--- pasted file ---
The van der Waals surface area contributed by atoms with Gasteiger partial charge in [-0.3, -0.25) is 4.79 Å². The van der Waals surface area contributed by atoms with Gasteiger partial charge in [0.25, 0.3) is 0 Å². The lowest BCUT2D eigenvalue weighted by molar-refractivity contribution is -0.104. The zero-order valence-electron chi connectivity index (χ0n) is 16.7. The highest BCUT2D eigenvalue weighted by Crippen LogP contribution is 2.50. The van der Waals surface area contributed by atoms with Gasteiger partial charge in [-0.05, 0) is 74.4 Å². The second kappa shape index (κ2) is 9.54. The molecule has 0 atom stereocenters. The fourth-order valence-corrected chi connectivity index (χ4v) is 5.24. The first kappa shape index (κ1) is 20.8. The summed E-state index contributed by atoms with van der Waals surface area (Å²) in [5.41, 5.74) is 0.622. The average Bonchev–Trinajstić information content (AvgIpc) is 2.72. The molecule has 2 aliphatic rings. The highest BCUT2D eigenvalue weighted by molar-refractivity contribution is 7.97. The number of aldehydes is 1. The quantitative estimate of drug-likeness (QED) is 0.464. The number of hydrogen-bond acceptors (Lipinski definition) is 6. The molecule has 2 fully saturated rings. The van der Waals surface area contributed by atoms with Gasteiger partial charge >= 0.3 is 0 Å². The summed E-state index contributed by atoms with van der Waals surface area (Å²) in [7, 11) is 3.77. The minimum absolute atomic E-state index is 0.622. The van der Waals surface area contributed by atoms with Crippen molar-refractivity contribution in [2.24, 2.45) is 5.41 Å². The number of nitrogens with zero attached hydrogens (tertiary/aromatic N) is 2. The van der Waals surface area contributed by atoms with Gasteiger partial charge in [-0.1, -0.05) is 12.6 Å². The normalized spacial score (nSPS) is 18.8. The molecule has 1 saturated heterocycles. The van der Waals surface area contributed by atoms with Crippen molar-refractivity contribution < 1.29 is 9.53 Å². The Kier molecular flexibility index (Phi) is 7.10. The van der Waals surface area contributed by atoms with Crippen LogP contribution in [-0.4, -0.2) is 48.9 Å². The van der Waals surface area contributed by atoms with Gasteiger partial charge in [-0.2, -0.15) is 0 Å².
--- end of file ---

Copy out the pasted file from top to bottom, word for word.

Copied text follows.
The van der Waals surface area contributed by atoms with Gasteiger partial charge in [-0.3, -0.25) is 4.79 Å². The van der Waals surface area contributed by atoms with Gasteiger partial charge in [0.25, 0.3) is 0 Å². The lowest BCUT2D eigenvalue weighted by molar-refractivity contribution is -0.104. The zero-order valence-electron chi connectivity index (χ0n) is 16.7. The highest BCUT2D eigenvalue weighted by Crippen LogP contribution is 2.50. The van der Waals surface area contributed by atoms with Gasteiger partial charge in [-0.05, 0) is 74.4 Å². The second kappa shape index (κ2) is 9.54. The molecule has 0 atom stereocenters. The fourth-order valence-corrected chi connectivity index (χ4v) is 5.24. The first kappa shape index (κ1) is 20.8. The summed E-state index contributed by atoms with van der Waals surface area (Å²) in [5.41, 5.74) is 0.622. The average Bonchev–Trinajstić information content (AvgIpc) is 2.72. The molecule has 2 aliphatic rings. The highest BCUT2D eigenvalue weighted by molar-refractivity contribution is 7.97. The number of aldehydes is 1. The quantitative estimate of drug-likeness (QED) is 0.464. The number of hydrogen-bond acceptors (Lipinski definition) is 6. The molecule has 2 fully saturated rings. The van der Waals surface area contributed by atoms with Gasteiger partial charge >= 0.3 is 0 Å². The summed E-state index contributed by atoms with van der Waals surface area (Å²) in [7, 11) is 3.77. The minimum absolute atomic E-state index is 0.622. The van der Waals surface area contributed by atoms with Crippen molar-refractivity contribution in [2.24, 2.45) is 5.41 Å². The number of nitrogens with zero attached hydrogens (tertiary/aromatic N) is 2. The van der Waals surface area contributed by atoms with Gasteiger partial charge in [-0.1, -0.05) is 12.6 Å². The normalized spacial score (nSPS) is 18.8. The molecule has 1 saturated heterocycles. The van der Waals surface area contributed by atoms with Crippen molar-refractivity contribution < 1.29 is 9.53 Å². The Kier molecular flexibility index (Phi) is 7.10. The van der Waals surface area contributed by atoms with Crippen LogP contribution in [-0.4, -0.2) is 48.9 Å². The van der Waals surface area contributed by atoms with Gasteiger partial charge in [-0.2, -0.15) is 0 Å².